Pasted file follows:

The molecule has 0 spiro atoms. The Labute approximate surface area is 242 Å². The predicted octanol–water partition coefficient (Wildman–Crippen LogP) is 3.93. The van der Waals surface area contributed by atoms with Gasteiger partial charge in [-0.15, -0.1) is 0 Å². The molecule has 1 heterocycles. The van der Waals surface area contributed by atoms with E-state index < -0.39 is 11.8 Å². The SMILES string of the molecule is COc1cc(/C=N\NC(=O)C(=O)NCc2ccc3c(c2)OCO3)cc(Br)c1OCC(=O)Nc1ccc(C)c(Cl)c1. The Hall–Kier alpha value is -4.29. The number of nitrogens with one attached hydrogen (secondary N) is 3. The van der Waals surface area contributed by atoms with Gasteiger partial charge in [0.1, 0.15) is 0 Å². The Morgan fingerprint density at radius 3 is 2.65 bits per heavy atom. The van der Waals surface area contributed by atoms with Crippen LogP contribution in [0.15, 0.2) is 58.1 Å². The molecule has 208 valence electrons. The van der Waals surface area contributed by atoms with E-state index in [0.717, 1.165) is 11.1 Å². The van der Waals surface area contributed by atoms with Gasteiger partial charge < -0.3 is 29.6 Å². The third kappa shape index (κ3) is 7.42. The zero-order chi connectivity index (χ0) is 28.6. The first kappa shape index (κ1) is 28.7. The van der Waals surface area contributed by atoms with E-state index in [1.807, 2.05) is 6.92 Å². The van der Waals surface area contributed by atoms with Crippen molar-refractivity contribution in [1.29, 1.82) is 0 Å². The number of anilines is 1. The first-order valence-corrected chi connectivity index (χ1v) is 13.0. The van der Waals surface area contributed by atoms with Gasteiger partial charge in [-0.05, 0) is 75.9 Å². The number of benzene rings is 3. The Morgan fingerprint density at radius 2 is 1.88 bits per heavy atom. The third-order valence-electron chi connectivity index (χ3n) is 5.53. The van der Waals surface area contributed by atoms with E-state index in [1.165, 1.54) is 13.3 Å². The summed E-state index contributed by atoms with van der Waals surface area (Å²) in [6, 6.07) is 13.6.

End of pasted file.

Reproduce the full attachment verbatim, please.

The molecule has 0 spiro atoms. The Labute approximate surface area is 242 Å². The predicted octanol–water partition coefficient (Wildman–Crippen LogP) is 3.93. The van der Waals surface area contributed by atoms with Gasteiger partial charge in [-0.15, -0.1) is 0 Å². The molecule has 1 heterocycles. The van der Waals surface area contributed by atoms with E-state index < -0.39 is 11.8 Å². The SMILES string of the molecule is COc1cc(/C=N\NC(=O)C(=O)NCc2ccc3c(c2)OCO3)cc(Br)c1OCC(=O)Nc1ccc(C)c(Cl)c1. The Hall–Kier alpha value is -4.29. The number of nitrogens with one attached hydrogen (secondary N) is 3. The van der Waals surface area contributed by atoms with Gasteiger partial charge in [0.1, 0.15) is 0 Å². The Morgan fingerprint density at radius 3 is 2.65 bits per heavy atom. The van der Waals surface area contributed by atoms with Crippen LogP contribution in [0.15, 0.2) is 58.1 Å². The molecule has 208 valence electrons. The van der Waals surface area contributed by atoms with E-state index in [0.717, 1.165) is 11.1 Å². The van der Waals surface area contributed by atoms with Gasteiger partial charge < -0.3 is 29.6 Å². The third kappa shape index (κ3) is 7.42. The zero-order chi connectivity index (χ0) is 28.6. The first kappa shape index (κ1) is 28.7. The van der Waals surface area contributed by atoms with E-state index in [1.807, 2.05) is 6.92 Å². The van der Waals surface area contributed by atoms with Crippen molar-refractivity contribution in [1.29, 1.82) is 0 Å². The number of anilines is 1. The first-order valence-corrected chi connectivity index (χ1v) is 13.0. The van der Waals surface area contributed by atoms with Gasteiger partial charge in [-0.05, 0) is 75.9 Å². The number of benzene rings is 3. The Morgan fingerprint density at radius 2 is 1.88 bits per heavy atom. The third-order valence-electron chi connectivity index (χ3n) is 5.53. The van der Waals surface area contributed by atoms with E-state index in [1.165, 1.54) is 13.3 Å². The summed E-state index contributed by atoms with van der Waals surface area (Å²) in [6, 6.07) is 13.6.